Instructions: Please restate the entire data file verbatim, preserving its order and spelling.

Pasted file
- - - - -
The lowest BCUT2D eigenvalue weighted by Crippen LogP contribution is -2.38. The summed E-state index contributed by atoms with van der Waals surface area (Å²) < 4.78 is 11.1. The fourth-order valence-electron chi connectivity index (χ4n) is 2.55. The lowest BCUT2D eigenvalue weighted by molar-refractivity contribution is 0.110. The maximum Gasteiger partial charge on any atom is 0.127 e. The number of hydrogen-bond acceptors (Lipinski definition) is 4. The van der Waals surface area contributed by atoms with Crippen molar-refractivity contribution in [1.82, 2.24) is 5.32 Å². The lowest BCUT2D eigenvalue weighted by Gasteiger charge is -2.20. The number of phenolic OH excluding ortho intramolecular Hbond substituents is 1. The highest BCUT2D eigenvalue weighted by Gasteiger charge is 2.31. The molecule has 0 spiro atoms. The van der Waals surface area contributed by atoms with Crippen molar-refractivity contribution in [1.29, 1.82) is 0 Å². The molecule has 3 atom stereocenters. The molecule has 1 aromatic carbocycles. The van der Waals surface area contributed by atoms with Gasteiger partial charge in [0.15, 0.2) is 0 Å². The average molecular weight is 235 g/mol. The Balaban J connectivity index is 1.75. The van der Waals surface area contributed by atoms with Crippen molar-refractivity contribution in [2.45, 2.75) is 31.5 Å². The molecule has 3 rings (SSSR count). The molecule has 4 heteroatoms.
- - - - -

The lowest BCUT2D eigenvalue weighted by Crippen LogP contribution is -2.38. The summed E-state index contributed by atoms with van der Waals surface area (Å²) < 4.78 is 11.1. The fourth-order valence-electron chi connectivity index (χ4n) is 2.55. The lowest BCUT2D eigenvalue weighted by molar-refractivity contribution is 0.110. The maximum Gasteiger partial charge on any atom is 0.127 e. The number of hydrogen-bond acceptors (Lipinski definition) is 4. The van der Waals surface area contributed by atoms with Crippen molar-refractivity contribution in [1.82, 2.24) is 5.32 Å². The lowest BCUT2D eigenvalue weighted by Gasteiger charge is -2.20. The number of phenolic OH excluding ortho intramolecular Hbond substituents is 1. The highest BCUT2D eigenvalue weighted by Gasteiger charge is 2.31. The molecule has 0 spiro atoms. The van der Waals surface area contributed by atoms with Crippen molar-refractivity contribution in [1.29, 1.82) is 0 Å². The molecule has 3 atom stereocenters. The molecule has 1 aromatic carbocycles. The van der Waals surface area contributed by atoms with Gasteiger partial charge in [0.15, 0.2) is 0 Å². The average molecular weight is 235 g/mol. The Balaban J connectivity index is 1.75. The van der Waals surface area contributed by atoms with Crippen molar-refractivity contribution in [2.45, 2.75) is 31.5 Å². The molecule has 3 rings (SSSR count). The molecule has 4 heteroatoms.